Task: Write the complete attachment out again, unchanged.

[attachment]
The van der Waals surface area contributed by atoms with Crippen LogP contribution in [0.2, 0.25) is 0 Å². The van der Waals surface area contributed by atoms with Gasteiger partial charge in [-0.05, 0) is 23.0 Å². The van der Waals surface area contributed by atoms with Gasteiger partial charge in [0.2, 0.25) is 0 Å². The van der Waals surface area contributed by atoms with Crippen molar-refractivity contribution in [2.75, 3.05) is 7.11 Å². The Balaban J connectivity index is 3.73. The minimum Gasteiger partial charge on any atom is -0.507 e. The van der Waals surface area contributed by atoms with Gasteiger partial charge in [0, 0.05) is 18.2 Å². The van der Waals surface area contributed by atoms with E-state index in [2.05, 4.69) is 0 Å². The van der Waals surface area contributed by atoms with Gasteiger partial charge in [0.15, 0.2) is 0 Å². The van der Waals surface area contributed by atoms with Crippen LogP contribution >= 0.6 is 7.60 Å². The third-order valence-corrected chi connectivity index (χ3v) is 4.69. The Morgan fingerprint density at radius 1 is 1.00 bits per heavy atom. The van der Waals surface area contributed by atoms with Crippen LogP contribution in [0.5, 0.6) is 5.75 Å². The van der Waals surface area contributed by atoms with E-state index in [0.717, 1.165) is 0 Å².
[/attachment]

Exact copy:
The van der Waals surface area contributed by atoms with Crippen LogP contribution in [0.2, 0.25) is 0 Å². The van der Waals surface area contributed by atoms with Gasteiger partial charge in [-0.05, 0) is 23.0 Å². The van der Waals surface area contributed by atoms with Gasteiger partial charge in [0.2, 0.25) is 0 Å². The van der Waals surface area contributed by atoms with Crippen molar-refractivity contribution in [2.75, 3.05) is 7.11 Å². The Balaban J connectivity index is 3.73. The minimum Gasteiger partial charge on any atom is -0.507 e. The van der Waals surface area contributed by atoms with Gasteiger partial charge in [0, 0.05) is 18.2 Å². The van der Waals surface area contributed by atoms with E-state index in [2.05, 4.69) is 0 Å². The van der Waals surface area contributed by atoms with Gasteiger partial charge in [0.15, 0.2) is 0 Å². The van der Waals surface area contributed by atoms with Crippen LogP contribution >= 0.6 is 7.60 Å². The third-order valence-corrected chi connectivity index (χ3v) is 4.69. The Morgan fingerprint density at radius 1 is 1.00 bits per heavy atom. The van der Waals surface area contributed by atoms with Crippen LogP contribution in [0.5, 0.6) is 5.75 Å². The van der Waals surface area contributed by atoms with E-state index in [0.717, 1.165) is 0 Å².